Beate BERNHEIM, Plaintiff-Appellant, v. Jeffrey LITT, Defendant-Appellee.
In this action, brought pursuant to 42 U.S.C. § 1983 and the First and Fourteenth Amendments to the Constitution, the plaintiff-appellant Beate Bernheim (“Bernheim”) appeals from a judgment of the United States District Court for the Southern District of New York, which was entered on May 18, 1995, dismissing her complaint against the defendant-appellee Jeffrey Litt (“Litt”) in its entirety for failure to state a cognizable federal claim. Bernheim's federal claims were dismissed with prejudice, and her state claims were dismissed without prejudice. On appeal, Bernheim argues that her complaint sufficiently alleged actionable claims under 42 U.S.C. § 1983. For the reasons set forth below, we find that only one of her Section 1983 claims sets forth a valid cause of action.
Bernheim is an elementary school teacher in Community School 67 (“CS 67”) in Bronx County, New York. She commenced this action pursuant to 42 U.S.C. § 1983, in New York Supreme Court, Westchester County, on June 22, 1994. Her complaint alleges that the school's principal, Jeffrey Litt, discriminated against her based on her race and that he violated her First Amendment right to free speech. On July 22, 1994 the defendant removed the action to federal court. Bernheim moved to amend the complaint and Litt cross-moved to dismiss the complaint, pursuant to Fed.R.Civ.P. 12(b)(6). Bernheim subsequently withdrew her motion, then moved to file a second amended complaint and sought a jury trial. The district court granted Bernheim's motion to amend and considered Litt's motion to dismiss to be addressed to the second amended complaint. In dismissing the complaint, the district court ruled that the disputes in this case arose out of employment relationships of a New York City school teacher, did not allege a constitutional violation, and should be addressed through employee grievance procedures, citing Connick v. Myers, 461 U.S. 138, 103 S.Ct. 1684, 75 L.Ed.2d 708 (1983).
On June 13, 1995, Bernheim filed a timely notice of appeal. In an order dated June 16, 1995, Judge Brieant stated that Bernheim's pending appeal prevented him from amending the dismissal order, in the interest of justice, to remand the state claims to the Supreme Court of the State of New York, where the action was originally filed.
A. The Rule 12(b)(6) standard
We review de novo the district court's dismissal for failure to state a claim. Rent Stabilization Ass'n v. Dinkins, 5 F.3d 591, 593 (2d Cir.1993). A complaint may not be dismissed under Rule 12(b)(6) unless it “ ‘appears beyond doubt that the plaintiff can prove no set of facts in support of his claim which would entitle him to relief.’ ” Allen v. WestPoint-Pepperell, Inc., 945 F.2d 40, 44 (2d Cir.1991)(quoting Conley v. Gibson, 355 U.S. 41, 45-46, 78 S.Ct. 99, 102, 2 L.Ed.2d 80 (1957)). In reviewing a Rule 12(b)(6) motion, this Court must accept the factual allegations of the complaint as true and must draw all reasonable inferences in favor of the plaintiff. Hernandez v. Coughlin, 18 F.3d 133, 136 (2d Cir.), cert. denied, 513 U.S. 836, 115 S.Ct. 117, 130 L.Ed.2d 63 (1994). The review of such a motion is limited, and “ ‘[t]he issue is not whether a plaintiff will ultimately prevail but whether the claimant is entitled to offer evidence to support the claims.’ ” Villager Pond, Inc. v. Town of Darien, 56 F.3d 375, 378 (2d Cir.1995)(quoting Scheuer v. Rhodes, 416 U.S. 232, 236, 94 S.Ct. 1683, 1686, 40 L.Ed.2d 90 (1974)).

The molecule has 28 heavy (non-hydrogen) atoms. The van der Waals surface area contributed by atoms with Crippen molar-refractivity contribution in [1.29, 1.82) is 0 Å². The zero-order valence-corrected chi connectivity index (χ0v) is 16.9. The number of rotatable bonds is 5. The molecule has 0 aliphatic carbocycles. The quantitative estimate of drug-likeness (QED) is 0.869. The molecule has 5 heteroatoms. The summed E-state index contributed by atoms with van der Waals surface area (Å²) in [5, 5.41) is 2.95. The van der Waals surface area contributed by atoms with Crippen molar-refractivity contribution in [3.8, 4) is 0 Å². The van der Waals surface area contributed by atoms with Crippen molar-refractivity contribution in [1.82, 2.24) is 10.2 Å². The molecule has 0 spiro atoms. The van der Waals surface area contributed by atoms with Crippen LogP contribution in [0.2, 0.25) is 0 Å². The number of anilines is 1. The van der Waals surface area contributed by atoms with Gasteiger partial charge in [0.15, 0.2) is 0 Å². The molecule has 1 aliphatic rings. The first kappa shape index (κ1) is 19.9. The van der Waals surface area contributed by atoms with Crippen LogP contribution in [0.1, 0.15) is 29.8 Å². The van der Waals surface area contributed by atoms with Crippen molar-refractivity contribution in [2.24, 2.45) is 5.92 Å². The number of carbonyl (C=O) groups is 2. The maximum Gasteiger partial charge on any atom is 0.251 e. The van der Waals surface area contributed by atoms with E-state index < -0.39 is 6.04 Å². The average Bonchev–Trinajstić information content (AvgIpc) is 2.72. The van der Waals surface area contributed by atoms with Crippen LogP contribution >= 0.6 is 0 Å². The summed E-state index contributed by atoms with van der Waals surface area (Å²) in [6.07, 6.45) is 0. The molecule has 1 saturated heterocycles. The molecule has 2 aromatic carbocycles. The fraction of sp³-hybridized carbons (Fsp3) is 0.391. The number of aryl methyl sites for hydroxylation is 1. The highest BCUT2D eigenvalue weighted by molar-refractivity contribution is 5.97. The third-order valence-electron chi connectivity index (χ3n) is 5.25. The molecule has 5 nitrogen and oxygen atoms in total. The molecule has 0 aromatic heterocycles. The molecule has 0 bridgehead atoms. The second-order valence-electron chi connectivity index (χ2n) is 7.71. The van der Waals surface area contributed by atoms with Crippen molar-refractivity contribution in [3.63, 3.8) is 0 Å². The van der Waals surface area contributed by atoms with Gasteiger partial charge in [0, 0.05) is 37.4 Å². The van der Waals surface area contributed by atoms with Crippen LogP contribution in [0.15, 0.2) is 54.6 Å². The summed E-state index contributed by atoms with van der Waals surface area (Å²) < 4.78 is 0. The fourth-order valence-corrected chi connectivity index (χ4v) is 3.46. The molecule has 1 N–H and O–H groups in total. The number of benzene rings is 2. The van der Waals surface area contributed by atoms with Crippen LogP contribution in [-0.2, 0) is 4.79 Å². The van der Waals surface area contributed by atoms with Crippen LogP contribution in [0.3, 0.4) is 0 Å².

Recovery may appear remote and unlikely on the face of the pleading, but that is not the test for dismissal. Gant v. Wallingford Bd. of Educ., 69 F.3d 669, 673 (2d Cir.1995) (citing Scheuer, supra, 416 U.S. at 236, 94 S.Ct. at 1686). Furthermore, the “ ‘standard is applied with even greater force where the plaintiff alleges civil rights violations․' ” Id. (quoting Hernandez, supra, 18 F.3d at 136).
As the Supreme Court has stated,
[b]y the plain terms of § 1983, two-and only two-allegations are required in order to state a cause of action under that statute. First, the plaintiff must allege that some person has deprived him of a federal right. Second, he must allege that the person who has deprived him of that right acted under color of state or territorial law.
Gomez v. Toledo, 446 U.S. 635, 640, 100 S.Ct. 1920, 1923, 64 L.Ed.2d 572 (1980). Bernheim alleges that Litt, a public school official acting under color of state law, deprived her of certain rights guaranteed by the Constitution. See Monroe v. Pape, 365 U.S. 167, 81 S.Ct. 473, 5 L.Ed.2d 492 (1961).
Bernheim's amended complaint alleges two federal causes of action and one state law cause of action against Litt. The first cause of action alleges that Litt discriminated against Bernheim on the basis of her race and in violation of her constitutional rights to procedural due process and equal protection. The second cause of action alleges violations of state law rights. The third cause of action alleges that Litt retaliated against Bernheim for exercising her First Amendment right to free speech.
B. The due process and equal protection claims
The amended complaint alleges that prior to January 1, 1992, Litt entered into an arrangement with an organization known as Core Knowledge Foundation (“Core”), and offered to introduce the curriculum advocated by Core to CS 67. Bernheim alleges that Litt created a “Core Knowledge Committee” and designated Bernheim as its co-chairperson.